Furthermore, there have been multiple reports of speeds above 200 Mbps and even above 500 Mbps. Not bad, but it should be noted that many users have also reported frequent cutouts. So both in terms of available speeds and consistent uptime, there’s a lot of problematic inconsistency. As such, it’s hard to say if something like online gaming is a possible or advisable use of the service right now. Although latency numbers are generally pretty good, moments of downtime can easily be a deal breaker for competitive players. That could (and probably will) change when coverage is increased and made more stable, but that doesn’t change the current reality.
For some users, another big selling factor here may be the fact that you can literally plop your satellite wherever (within the service area, of course) and get a connection (most of the time) that is miles ahead of what a good chunk of the world has. For many internet users in regions that have historically had very poor access to high-speed internet service, this independence from terrestrial infrastructure is probably going to be one of the most exciting elements of the new service.
Now that we have the numbers, it’s time to look at the other numbers: the price, to be specific. Like many pieces of cutting-edge tech, the price might be a bit steep for what you’re getting. Especially if you already have a few service options around you.
What’s in the Box? And How Much Does it Cost?
A single ‘Starlink kit’ comes with the Starlink dish, a Wi-Fi router, power supply, cables, and a mounting tripod. Everything that’s needed to set it up. One thing to keep in mind, though, is that the included cat6 ethernet cable cannot be swapped out and is 100 ft. in length. As such, installation might be an issue if you need to place the dish some ways away. Furthermore, a clear view of the sky is required for the dish to work.
Now, the price of the kit is a bit hard to swallow. It’s about $499 upfront. Then the monthly cost is $99. The speeds and connection stability currently available make this a fairly unattractive offer for those who have other options around them. Then again, Starlink also has no data cap, which may sweeten the deal for those currently restricted to greedy ISPs who enforce maximums. But with the service being in beta, it’s unclear whether uncapped data will be the case in Starlink forever.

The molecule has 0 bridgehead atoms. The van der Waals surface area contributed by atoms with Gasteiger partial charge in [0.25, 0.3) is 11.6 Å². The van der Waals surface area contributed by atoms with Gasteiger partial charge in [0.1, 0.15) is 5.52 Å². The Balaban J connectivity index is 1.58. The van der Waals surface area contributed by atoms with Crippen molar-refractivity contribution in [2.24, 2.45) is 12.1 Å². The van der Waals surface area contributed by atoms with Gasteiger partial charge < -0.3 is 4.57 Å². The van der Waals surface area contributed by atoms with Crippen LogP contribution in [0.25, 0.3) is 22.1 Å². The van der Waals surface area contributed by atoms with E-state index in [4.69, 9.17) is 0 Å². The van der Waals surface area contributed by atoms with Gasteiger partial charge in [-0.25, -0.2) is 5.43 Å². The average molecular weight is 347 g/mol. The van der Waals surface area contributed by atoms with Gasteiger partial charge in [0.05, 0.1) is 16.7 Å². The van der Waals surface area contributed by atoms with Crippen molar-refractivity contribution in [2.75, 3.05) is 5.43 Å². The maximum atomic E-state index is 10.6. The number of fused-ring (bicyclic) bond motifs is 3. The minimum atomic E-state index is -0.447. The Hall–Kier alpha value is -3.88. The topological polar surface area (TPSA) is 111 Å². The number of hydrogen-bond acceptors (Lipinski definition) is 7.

If you’re looking to upgrade your internet speeds, you don’t have any decent fiber offer(s) nearby, and you live in a supported area, then it’s probably worth considering Starlink as an option. Most web browsing and content consumption should work great, and offline, single-player, or local multiplayer gamers probably won’t face any significant drawbacks from its inconsistencies.
On the other hand, anyone that would require a stable connection (for purposes like online gaming, streaming, or video calling) might want to exclude Starlink from their internet service options for the time being. Moreover, while the monthly cost is not too far off from other high-speed internet plans, the upfront cost of the hardware is a different story entirely, costing more than even some of the highest-tier routers on the market.
Unlike services like Google Fiber and others (which previously made similarly huge promises, only to fall very short in terms of total rollout), the satellite-based nature of this service makes it a somewhat more plausible and exciting concept. Yet, what do you think of Starlink? Is it worth in its current form, or should you wait? Tell us in the comments!